Ripple Effect is a number puzzle game that has a lot of similarities to “Sudoku”, but not nearly as well known. It requires logical thinking, patience, and the ability to count to 9. If you have all of that, you are set to play the game.
I’ve written this Java game as part of my bachelor thesis (the other part was analyzing the puzzle and determining complexity, comparing solving strategies, aso.). When I find the time I want to fix the minor bugs that it has, e.g. that the help button doesn’t work correctly. Maybe I’ll also turn it into a java applet to allow online playing without first downloading it.
- Download the zip-file: RippleEffect
- Extract all of its contents to a location of your choice
- Run the “rippleEffect.jar” . If you are on windows, you probably just can doubleclick it to run it. (Better instructions will follow soon).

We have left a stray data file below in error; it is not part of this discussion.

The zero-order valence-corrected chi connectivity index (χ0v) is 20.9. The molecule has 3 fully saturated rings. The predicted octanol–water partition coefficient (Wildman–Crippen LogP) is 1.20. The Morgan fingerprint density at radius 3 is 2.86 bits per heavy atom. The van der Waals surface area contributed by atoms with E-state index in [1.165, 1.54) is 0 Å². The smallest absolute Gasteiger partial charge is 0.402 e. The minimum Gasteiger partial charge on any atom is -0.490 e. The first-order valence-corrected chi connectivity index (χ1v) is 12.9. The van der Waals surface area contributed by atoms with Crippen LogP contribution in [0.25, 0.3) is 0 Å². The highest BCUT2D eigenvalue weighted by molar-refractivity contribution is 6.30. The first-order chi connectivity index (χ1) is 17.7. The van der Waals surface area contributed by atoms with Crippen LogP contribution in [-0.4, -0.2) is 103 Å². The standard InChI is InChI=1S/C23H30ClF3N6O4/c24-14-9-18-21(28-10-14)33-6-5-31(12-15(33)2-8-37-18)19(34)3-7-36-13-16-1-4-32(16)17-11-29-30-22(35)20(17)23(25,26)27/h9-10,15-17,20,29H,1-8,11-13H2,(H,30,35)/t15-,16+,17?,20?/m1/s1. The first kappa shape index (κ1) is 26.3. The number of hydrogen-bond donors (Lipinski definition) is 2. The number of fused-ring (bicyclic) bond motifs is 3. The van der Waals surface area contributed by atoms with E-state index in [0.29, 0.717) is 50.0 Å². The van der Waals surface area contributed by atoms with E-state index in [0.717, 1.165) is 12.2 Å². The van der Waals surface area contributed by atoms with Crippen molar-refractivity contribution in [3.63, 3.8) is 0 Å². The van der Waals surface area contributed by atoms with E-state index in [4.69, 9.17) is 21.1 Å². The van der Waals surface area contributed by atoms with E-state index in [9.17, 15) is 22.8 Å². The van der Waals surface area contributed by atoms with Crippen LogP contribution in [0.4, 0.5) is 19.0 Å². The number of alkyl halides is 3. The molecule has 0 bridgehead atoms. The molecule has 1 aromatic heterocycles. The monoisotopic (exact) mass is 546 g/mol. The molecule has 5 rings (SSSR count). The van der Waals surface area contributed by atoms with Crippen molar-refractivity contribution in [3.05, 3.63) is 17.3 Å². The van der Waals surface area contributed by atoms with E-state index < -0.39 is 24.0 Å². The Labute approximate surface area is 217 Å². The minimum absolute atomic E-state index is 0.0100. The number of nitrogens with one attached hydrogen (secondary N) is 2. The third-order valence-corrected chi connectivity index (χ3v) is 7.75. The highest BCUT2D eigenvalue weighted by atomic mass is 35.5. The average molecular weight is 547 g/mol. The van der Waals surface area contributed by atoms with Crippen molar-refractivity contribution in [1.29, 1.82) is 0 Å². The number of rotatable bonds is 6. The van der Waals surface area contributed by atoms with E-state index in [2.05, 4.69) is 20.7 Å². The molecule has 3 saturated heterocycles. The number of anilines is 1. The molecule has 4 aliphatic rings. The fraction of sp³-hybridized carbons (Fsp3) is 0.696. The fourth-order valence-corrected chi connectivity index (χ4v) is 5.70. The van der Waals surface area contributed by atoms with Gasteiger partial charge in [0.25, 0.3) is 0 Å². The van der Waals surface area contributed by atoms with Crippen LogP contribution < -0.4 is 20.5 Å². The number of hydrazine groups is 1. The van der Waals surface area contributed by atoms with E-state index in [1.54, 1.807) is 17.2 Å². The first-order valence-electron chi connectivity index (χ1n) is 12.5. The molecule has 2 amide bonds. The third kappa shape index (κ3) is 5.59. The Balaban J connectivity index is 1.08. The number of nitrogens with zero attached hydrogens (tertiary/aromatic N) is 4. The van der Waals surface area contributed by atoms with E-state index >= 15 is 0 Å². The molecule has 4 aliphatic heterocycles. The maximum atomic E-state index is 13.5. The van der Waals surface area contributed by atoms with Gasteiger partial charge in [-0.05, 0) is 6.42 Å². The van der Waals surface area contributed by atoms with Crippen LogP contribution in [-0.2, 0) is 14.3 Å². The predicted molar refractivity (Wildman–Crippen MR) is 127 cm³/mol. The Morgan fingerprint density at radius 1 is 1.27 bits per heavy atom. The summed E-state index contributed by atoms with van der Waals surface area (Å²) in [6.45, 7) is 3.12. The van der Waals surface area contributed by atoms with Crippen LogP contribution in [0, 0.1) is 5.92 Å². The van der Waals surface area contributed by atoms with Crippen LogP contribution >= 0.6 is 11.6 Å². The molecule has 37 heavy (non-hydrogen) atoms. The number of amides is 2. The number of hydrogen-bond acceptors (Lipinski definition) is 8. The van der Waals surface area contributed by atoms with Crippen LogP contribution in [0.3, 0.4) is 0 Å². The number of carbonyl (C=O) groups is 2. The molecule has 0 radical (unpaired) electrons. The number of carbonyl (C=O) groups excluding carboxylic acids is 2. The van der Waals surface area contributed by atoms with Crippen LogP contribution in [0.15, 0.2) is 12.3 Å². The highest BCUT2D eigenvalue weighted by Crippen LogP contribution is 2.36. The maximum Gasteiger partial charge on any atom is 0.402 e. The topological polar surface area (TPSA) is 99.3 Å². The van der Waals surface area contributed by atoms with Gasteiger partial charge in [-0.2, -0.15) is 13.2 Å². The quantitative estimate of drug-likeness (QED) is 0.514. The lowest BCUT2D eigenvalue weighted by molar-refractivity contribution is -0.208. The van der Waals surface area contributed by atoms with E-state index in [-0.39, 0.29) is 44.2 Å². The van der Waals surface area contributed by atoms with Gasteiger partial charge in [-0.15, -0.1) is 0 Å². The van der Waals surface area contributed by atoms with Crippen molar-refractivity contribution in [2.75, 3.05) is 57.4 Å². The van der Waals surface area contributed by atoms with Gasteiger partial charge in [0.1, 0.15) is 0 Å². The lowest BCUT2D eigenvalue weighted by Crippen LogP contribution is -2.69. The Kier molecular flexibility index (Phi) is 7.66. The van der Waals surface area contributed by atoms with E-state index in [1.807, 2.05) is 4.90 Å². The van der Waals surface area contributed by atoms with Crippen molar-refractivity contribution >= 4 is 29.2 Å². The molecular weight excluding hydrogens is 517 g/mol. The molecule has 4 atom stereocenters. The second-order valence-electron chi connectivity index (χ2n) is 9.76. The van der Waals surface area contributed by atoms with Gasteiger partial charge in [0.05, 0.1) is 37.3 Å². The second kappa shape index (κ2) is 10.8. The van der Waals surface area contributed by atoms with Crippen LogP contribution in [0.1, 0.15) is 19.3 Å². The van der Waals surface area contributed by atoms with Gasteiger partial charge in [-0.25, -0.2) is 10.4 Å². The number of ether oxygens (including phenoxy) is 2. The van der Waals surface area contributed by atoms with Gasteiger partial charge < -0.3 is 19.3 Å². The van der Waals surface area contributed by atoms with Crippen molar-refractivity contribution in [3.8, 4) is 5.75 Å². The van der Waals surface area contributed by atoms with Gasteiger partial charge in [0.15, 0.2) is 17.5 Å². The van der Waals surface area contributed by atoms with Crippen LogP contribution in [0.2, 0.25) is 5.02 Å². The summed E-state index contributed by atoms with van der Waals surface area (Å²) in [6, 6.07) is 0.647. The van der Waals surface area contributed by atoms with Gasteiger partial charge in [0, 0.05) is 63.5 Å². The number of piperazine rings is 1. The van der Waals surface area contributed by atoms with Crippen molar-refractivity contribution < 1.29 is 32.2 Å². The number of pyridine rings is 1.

Ripple Effect is (usually) played on a rectangular grid of squares. The squares are combined into boxes by thick lines. Some of the squares are already filled with numbers.
- There are only two simple rules that define which number can be put into which square.A box (combination of multiple squares) must contain all the numbers from 1 to the size of the box once each. E.g. a box that consists of three squares must contain the numbers 1, 2 and 3.
- A square filled with number X has to be at least X squares away from other squares with number X, horizontally and vertically (there are no restrictions for diagonal distance). E.g. There have to be at least 2 squares without the number 2 between two squares filled with number 2.
The second rule is the reason why the game is called “Ripple Effect”. Filling in a number at one place affects nearby squares, which in turn will affect squares close to them, etc. The effects of filling in a number spreads like a wave throughout the playing field.
The Winning Condition:
To win, every square has to contain a number and the rules 1+2 have to be respected in all cases.